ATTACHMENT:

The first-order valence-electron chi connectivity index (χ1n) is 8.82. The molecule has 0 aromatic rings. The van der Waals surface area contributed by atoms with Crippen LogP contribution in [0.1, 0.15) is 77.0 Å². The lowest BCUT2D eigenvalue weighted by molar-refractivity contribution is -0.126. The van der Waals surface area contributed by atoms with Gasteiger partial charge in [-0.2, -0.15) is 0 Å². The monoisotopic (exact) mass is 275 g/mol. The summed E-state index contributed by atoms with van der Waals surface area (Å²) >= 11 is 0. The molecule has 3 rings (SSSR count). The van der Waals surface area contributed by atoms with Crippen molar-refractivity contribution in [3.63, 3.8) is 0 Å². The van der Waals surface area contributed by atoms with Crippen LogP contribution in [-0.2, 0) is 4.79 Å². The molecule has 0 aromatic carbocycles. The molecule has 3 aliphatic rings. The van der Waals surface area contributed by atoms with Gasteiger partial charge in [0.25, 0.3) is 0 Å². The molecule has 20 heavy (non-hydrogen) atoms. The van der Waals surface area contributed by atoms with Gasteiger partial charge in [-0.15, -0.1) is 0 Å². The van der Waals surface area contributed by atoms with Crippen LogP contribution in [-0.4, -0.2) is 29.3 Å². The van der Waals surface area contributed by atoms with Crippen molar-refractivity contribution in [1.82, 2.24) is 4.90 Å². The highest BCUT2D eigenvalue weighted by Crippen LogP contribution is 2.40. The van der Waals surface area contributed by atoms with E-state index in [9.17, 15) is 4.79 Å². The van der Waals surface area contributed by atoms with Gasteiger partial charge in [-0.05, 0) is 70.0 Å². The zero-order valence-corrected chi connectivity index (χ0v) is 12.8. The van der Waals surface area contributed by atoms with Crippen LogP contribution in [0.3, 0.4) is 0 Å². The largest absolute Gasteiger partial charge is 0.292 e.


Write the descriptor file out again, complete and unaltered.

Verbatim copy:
The first-order valence-electron chi connectivity index (χ1n) is 8.82. The molecule has 0 aromatic rings. The van der Waals surface area contributed by atoms with Crippen LogP contribution in [0.1, 0.15) is 77.0 Å². The lowest BCUT2D eigenvalue weighted by molar-refractivity contribution is -0.126. The van der Waals surface area contributed by atoms with Gasteiger partial charge in [-0.2, -0.15) is 0 Å². The monoisotopic (exact) mass is 275 g/mol. The summed E-state index contributed by atoms with van der Waals surface area (Å²) >= 11 is 0. The molecule has 3 rings (SSSR count). The van der Waals surface area contributed by atoms with Crippen molar-refractivity contribution in [3.63, 3.8) is 0 Å². The van der Waals surface area contributed by atoms with Crippen LogP contribution in [-0.2, 0) is 4.79 Å². The molecule has 0 aromatic carbocycles. The molecule has 3 aliphatic rings. The van der Waals surface area contributed by atoms with Gasteiger partial charge in [0.25, 0.3) is 0 Å². The molecule has 20 heavy (non-hydrogen) atoms. The van der Waals surface area contributed by atoms with Gasteiger partial charge in [-0.15, -0.1) is 0 Å². The van der Waals surface area contributed by atoms with Crippen LogP contribution in [-0.4, -0.2) is 29.3 Å². The van der Waals surface area contributed by atoms with Crippen molar-refractivity contribution in [1.82, 2.24) is 4.90 Å². The highest BCUT2D eigenvalue weighted by Crippen LogP contribution is 2.40. The van der Waals surface area contributed by atoms with E-state index in [9.17, 15) is 4.79 Å². The van der Waals surface area contributed by atoms with Gasteiger partial charge in [-0.05, 0) is 70.0 Å². The zero-order valence-corrected chi connectivity index (χ0v) is 12.8. The van der Waals surface area contributed by atoms with Crippen LogP contribution in [0.3, 0.4) is 0 Å². The largest absolute Gasteiger partial charge is 0.292 e.